CD Review: Little Boots — Illuminations EP

LittleBootsIlluminationsEP Little Boots



By Leila Regan-Porter

British people (disclaimer – I am one) have no problem with hailing a pop princess as leader of the future of great music. We've gushed over Robbie Williams, Sugarbabes, Duffy and Sophie Ellis Bextor in the same sentence as Coldplay, Razorlight, Amy Winehouse and Jamiroquai. We birthed the biggest pop band and greatest critically acclaimed group of all time, The Beatles. So the line between blissful pop goodness and smartly written songs is not only blurred, but pretty much nonexistent. They called it Britpop, not Britrock, for a reason.

Little Boots, AKA Victoria Hesketh, is such an artist who can sit happily between Lady Gaga and Goldfrapp, equally enjoyed by the masses and high-nosed critics alike. Standing by the likes of Justice and Cee-Lo as part of the new roster of recently-resurrected Elektra Records, she's in good electro-/eccentric-pop company, and the tracks from her American debut EP, Illuminations, fits in perfectly.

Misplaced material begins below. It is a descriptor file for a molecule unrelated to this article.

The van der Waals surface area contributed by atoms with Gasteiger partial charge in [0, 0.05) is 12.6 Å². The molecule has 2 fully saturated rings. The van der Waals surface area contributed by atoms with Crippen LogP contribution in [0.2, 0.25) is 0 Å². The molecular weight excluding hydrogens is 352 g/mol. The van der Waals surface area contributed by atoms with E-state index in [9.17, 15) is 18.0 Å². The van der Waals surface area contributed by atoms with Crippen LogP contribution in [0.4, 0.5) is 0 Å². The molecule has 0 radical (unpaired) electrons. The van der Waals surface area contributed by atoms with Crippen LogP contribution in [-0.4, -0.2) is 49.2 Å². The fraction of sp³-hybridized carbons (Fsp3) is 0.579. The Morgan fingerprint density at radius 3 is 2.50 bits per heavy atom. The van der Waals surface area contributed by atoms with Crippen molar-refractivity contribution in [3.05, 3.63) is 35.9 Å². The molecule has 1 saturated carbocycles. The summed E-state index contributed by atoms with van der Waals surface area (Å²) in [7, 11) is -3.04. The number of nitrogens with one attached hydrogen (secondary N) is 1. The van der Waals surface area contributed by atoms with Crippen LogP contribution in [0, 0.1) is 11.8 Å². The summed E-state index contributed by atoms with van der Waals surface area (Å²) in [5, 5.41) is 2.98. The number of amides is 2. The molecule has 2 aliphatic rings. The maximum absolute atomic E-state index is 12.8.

The tracks are all backed up those glorious '80s throwback sounds, from the sythns to the drum machines, that are all mainstays on the dancefloors of hipster clubs. The coos are definitely reminiscent of Kylie Minogue, for whom the addictive "Stuck on Repeat" was actually written for, but Hesketh's own mesmerizing coos and slightly dark production from Hot Chip's Joe Goddard make it very much her own track. 

"Not Now" is much lighter, stepping into Girls Aloud and Duran Duran territory (the latter of which she name drops in the song), with its distinct girl pop band sound and sing-along-ability. Then there's even a Freddie Mercury cover, "Love Kills," probably the weakest of the tracks, since without Mercury's operatic emotion the song's prolific meaning is long lost, rendering it just another disco pop track.

But the real star of the EP has to be "New In Town," which is already moving swiftly up the charts in England, and could easily be the addictive, shiny-yet-gritting song of the summer. The squishy beats, excitable Scissor Sisters-esque chorus, sugary-sweet but sharp vocals, screeching mechanical keyboard and sassy assurance give the song enough swagger to appeal to the underground while keeping it catchy enough for the bopping teens 'n' tweens. She'll be catching up with Gaga in no time.


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